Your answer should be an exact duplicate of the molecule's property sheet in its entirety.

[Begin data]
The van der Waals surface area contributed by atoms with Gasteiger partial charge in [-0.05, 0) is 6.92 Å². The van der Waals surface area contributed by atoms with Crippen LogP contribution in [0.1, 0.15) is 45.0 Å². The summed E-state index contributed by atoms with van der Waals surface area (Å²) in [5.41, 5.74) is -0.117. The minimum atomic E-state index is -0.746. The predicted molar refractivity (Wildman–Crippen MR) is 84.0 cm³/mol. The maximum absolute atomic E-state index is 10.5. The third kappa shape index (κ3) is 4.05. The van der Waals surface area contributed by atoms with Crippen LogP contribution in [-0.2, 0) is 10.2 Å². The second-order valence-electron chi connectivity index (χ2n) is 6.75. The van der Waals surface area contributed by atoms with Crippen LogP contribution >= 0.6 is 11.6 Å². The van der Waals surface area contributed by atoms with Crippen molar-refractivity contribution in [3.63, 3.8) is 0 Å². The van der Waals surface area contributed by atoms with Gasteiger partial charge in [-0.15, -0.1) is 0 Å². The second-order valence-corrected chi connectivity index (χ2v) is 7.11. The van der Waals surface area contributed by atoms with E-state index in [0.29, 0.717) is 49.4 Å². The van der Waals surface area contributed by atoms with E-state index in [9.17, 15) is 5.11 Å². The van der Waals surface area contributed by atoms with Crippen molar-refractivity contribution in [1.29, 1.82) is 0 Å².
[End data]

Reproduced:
The van der Waals surface area contributed by atoms with Gasteiger partial charge in [-0.05, 0) is 6.92 Å². The van der Waals surface area contributed by atoms with Crippen LogP contribution in [0.1, 0.15) is 45.0 Å². The summed E-state index contributed by atoms with van der Waals surface area (Å²) in [5.41, 5.74) is -0.117. The minimum atomic E-state index is -0.746. The predicted molar refractivity (Wildman–Crippen MR) is 84.0 cm³/mol. The maximum absolute atomic E-state index is 10.5. The third kappa shape index (κ3) is 4.05. The van der Waals surface area contributed by atoms with Crippen LogP contribution in [-0.2, 0) is 10.2 Å². The second-order valence-electron chi connectivity index (χ2n) is 6.75. The van der Waals surface area contributed by atoms with Crippen LogP contribution >= 0.6 is 11.6 Å². The van der Waals surface area contributed by atoms with Crippen molar-refractivity contribution in [3.63, 3.8) is 0 Å². The van der Waals surface area contributed by atoms with Gasteiger partial charge in [-0.15, -0.1) is 0 Å². The second-order valence-corrected chi connectivity index (χ2v) is 7.11. The van der Waals surface area contributed by atoms with E-state index in [0.29, 0.717) is 49.4 Å². The van der Waals surface area contributed by atoms with E-state index in [9.17, 15) is 5.11 Å². The van der Waals surface area contributed by atoms with Crippen molar-refractivity contribution in [1.29, 1.82) is 0 Å².